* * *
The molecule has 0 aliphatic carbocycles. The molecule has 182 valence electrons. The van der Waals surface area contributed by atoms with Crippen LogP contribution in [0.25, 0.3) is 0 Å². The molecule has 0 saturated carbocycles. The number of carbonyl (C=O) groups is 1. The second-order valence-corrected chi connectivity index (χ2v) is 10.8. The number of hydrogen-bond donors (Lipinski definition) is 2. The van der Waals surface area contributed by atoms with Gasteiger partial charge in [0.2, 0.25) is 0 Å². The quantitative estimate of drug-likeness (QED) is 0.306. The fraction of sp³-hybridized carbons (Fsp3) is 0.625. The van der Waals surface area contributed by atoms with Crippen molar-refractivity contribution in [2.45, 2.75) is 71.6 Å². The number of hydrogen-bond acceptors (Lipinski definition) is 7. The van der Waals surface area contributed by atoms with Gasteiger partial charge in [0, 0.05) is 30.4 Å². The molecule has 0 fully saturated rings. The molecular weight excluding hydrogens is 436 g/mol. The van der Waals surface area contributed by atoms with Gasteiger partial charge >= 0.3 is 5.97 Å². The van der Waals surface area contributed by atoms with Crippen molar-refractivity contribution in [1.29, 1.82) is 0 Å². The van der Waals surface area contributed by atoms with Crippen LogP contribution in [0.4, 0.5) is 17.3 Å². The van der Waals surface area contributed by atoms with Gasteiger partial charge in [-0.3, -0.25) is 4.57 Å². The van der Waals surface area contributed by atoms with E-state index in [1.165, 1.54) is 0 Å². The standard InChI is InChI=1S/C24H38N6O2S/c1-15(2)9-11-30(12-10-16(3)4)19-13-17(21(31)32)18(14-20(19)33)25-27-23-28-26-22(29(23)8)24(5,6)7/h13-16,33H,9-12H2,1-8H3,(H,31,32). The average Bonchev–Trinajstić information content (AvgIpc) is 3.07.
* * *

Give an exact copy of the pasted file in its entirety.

The molecule has 0 aliphatic carbocycles. The molecule has 182 valence electrons. The van der Waals surface area contributed by atoms with Crippen LogP contribution in [0.25, 0.3) is 0 Å². The molecule has 0 saturated carbocycles. The number of carbonyl (C=O) groups is 1. The second-order valence-corrected chi connectivity index (χ2v) is 10.8. The number of hydrogen-bond donors (Lipinski definition) is 2. The van der Waals surface area contributed by atoms with Gasteiger partial charge in [0.2, 0.25) is 0 Å². The quantitative estimate of drug-likeness (QED) is 0.306. The fraction of sp³-hybridized carbons (Fsp3) is 0.625. The van der Waals surface area contributed by atoms with Crippen molar-refractivity contribution in [2.45, 2.75) is 71.6 Å². The number of hydrogen-bond acceptors (Lipinski definition) is 7. The van der Waals surface area contributed by atoms with Gasteiger partial charge in [0, 0.05) is 30.4 Å². The molecule has 0 fully saturated rings. The molecular weight excluding hydrogens is 436 g/mol. The van der Waals surface area contributed by atoms with Gasteiger partial charge >= 0.3 is 5.97 Å². The van der Waals surface area contributed by atoms with Crippen molar-refractivity contribution in [1.29, 1.82) is 0 Å². The van der Waals surface area contributed by atoms with Crippen LogP contribution in [0.4, 0.5) is 17.3 Å². The van der Waals surface area contributed by atoms with Gasteiger partial charge in [-0.3, -0.25) is 4.57 Å². The van der Waals surface area contributed by atoms with E-state index in [1.165, 1.54) is 0 Å². The standard InChI is InChI=1S/C24H38N6O2S/c1-15(2)9-11-30(12-10-16(3)4)19-13-17(21(31)32)18(14-20(19)33)25-27-23-28-26-22(29(23)8)24(5,6)7/h13-16,33H,9-12H2,1-8H3,(H,31,32). The average Bonchev–Trinajstić information content (AvgIpc) is 3.07.